Thursday, February 6, 2014

Walking. Function. Geriatrics.

A Walk in the Park, #CentralPark #NYC #snow 2013
A Walk in the Park
I admit it, I have been a bit obsessed with walking since having my toe surgery last September (there is a run of posts that begins with Wiggling My Toes where I talk about the surgery and my post-operative progress.  There is also my more recent commitment, gulp, to walk a half marathon this year (Resolved).  This week, my podiatrist cleared me to train for that little adventure.  That's a good thing because I had already kind of started doing that (training that is).  I'll get more serious come the spring and I will walk that half marathon come fall with my dear friend Linda.  Or so I think.

On Tuesday, I walked to the podiatrist's office.  It was a beautiful day for a walk in Central Park.  Quiet and peaceful after a Monday storm had dumped about 8 inches of snow on NYC.  The trees were still coated in white.  Because school was not canceled, the park was primarily filled with adult walkers, runners, the occasional biker, and Moms with strollers.  It was a warm enough day that I could shed layers, my hat, and even my gloves.  In short, the sort of day that one wants to spend walking many miles in the park.

Along the way, I took photos of snow covered trees but also snapped some shots with people in them.   And, you guessed it, they were walking.  Then I saw them -- a pair of men.  Younger and older.  The younger man holding the arm of the older gentleman and the older gentleman steadily pushing his walker.  As is my habit, I waited until I had passed them, turned around and snapped a picture of them walking through the winter wonderland that was Central Park.  Enjoying the scenery.  Enjoying the walk.

Out and About with a Little Help from a Friend, #centralpark #nyc #snow 2013
Our and About with a Little Help from a Friend
By this point you are probably thinking there is an awful lot here about walking so when is she going to explain what she means by function and for sure what the heck does geriatrics have to do with walking?  I know that's what I would be thinking.  And, by way of full disclosure, in my work I focus on improving care of older adults and count many geriatrics health professionals as colleagues and friends.  The opinions expressed here are my own.

Here's the deal.  We have a lot of complicated ways of talking about geriatrics, geriatricians, and geriatrics health professionals.  More to the point, I have a lot of ways of answering the question -- what do they do, those geriatrics health professionals that you are always blathering on about?  (As a total aside, I prefer to think of it as "waxing rhapsodic".)

Walking the Dog, #centralpark #nyc #snow 2013
Walking the Dog
A typical explanation of geriatrics that I might give would go something like this: geriatrics is the field of medicine that focuses on the diseases and disorders of older adults.  Inevitably, this triggers a follow up question, what are the diseases and disorders of older adults?  Um, pretty much the same ones that you get when you are younger but different because you are different because you are older.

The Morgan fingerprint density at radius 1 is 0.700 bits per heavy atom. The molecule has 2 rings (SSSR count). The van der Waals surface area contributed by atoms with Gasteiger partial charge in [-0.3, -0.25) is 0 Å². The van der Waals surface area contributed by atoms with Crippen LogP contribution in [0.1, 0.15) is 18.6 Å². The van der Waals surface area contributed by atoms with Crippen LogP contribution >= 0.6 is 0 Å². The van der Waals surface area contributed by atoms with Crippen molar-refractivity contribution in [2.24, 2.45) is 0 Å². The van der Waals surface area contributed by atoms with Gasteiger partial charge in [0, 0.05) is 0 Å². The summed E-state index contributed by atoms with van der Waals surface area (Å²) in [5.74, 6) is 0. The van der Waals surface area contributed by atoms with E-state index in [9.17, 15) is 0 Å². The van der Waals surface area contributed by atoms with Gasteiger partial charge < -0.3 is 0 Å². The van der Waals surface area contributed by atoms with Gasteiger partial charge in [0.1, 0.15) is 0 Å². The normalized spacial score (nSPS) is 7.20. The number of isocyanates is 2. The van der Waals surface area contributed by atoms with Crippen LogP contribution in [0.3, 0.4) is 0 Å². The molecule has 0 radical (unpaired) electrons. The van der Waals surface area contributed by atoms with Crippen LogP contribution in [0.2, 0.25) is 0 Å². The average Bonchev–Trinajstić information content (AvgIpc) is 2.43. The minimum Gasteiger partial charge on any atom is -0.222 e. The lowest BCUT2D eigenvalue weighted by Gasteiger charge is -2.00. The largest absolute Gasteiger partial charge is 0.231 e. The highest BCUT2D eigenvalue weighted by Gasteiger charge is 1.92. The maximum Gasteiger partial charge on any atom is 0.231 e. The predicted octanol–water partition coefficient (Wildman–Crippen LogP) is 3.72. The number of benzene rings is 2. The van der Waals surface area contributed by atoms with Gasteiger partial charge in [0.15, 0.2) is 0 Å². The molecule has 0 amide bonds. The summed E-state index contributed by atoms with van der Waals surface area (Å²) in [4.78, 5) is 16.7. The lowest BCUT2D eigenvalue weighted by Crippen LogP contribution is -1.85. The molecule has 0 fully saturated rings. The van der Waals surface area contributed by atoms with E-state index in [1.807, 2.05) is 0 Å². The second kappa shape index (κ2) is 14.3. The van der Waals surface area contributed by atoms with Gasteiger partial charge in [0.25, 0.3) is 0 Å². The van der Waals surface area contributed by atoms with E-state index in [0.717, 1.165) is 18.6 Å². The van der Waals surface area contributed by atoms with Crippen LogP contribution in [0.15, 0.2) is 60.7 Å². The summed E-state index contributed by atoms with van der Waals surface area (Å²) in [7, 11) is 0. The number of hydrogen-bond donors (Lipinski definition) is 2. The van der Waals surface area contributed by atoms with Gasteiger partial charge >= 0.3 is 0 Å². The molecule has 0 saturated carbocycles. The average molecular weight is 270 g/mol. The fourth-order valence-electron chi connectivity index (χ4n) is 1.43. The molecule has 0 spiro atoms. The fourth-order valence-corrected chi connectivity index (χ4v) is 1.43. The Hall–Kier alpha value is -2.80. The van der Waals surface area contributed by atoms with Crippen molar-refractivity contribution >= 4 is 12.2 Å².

Blank stare. Huh?

Or something I might say when asked about what geriatrics health professionals do?  They focus on preserving function and quality of life for older adults.
Function?  Quality of life?  Scratching of head.  

Another answer to that same question goes something like this: geriatricians and other geriatrics health professionals take care of frail, complex older adults many of whom have multiple chronic conditions.  Frail. Complex. Multiple Chronic Conditions. Ok, whatever you say!

Sometimes I think that this must sound a bit like the adults do in Charlie Brown television shows.
Wah, Wah, Wah, Wah Wah.  

Which brings me back to walking.  I had surgery in September so I could walk without pain and could get back to the things I love doing.  It was mainly a decision based on what I needed to do to live the life I want to live.  Which, as a New Yorker, pretty much requires a fair bit of walking.

So here's the answer to that same question I asked above --  what do they do, those geriatrics health professionals that you are always blathering on about?  Only this time, answering it through the lens of how I thought about my recent surgery.  If you have a minute, let me know what you think about this approach in the comments.

Swinging in the Snow, #centralpark #nyc #snow 2013
Swinging in the Snow
Geriatrics health professionals focus on keeping you in your life.  They work with you to keep you doing what you want to do for as long as you can possibly be doing it.  They know that more often than not it's not about curing what ails you but rather about how you will live with what ails you.  So they ask about how you are doing with simple things like getting dressed and bathing.  They watch how you are walking and review all of your medicines.  They talk with you about things that can help you to live the life that you want to live and they don't shy away from talking about how you might want to die.  They look at the whole of you rather than just a part of you.

In a nutshell, geriatrics health professionals focus on keeping you walking.

Winter Wonderland, #centralpark #nyc #snow 2013
Winter Wonderland


  1. I am looking forward to helping you prepare for that half marathon walk Nancy! And in the final paragraph I think you explained very well what geriatrics health professionals do.

    1. Thanks Linda. You may regret it (the helping me prepare that is) -- although I did get three miles in this weekend. ;o)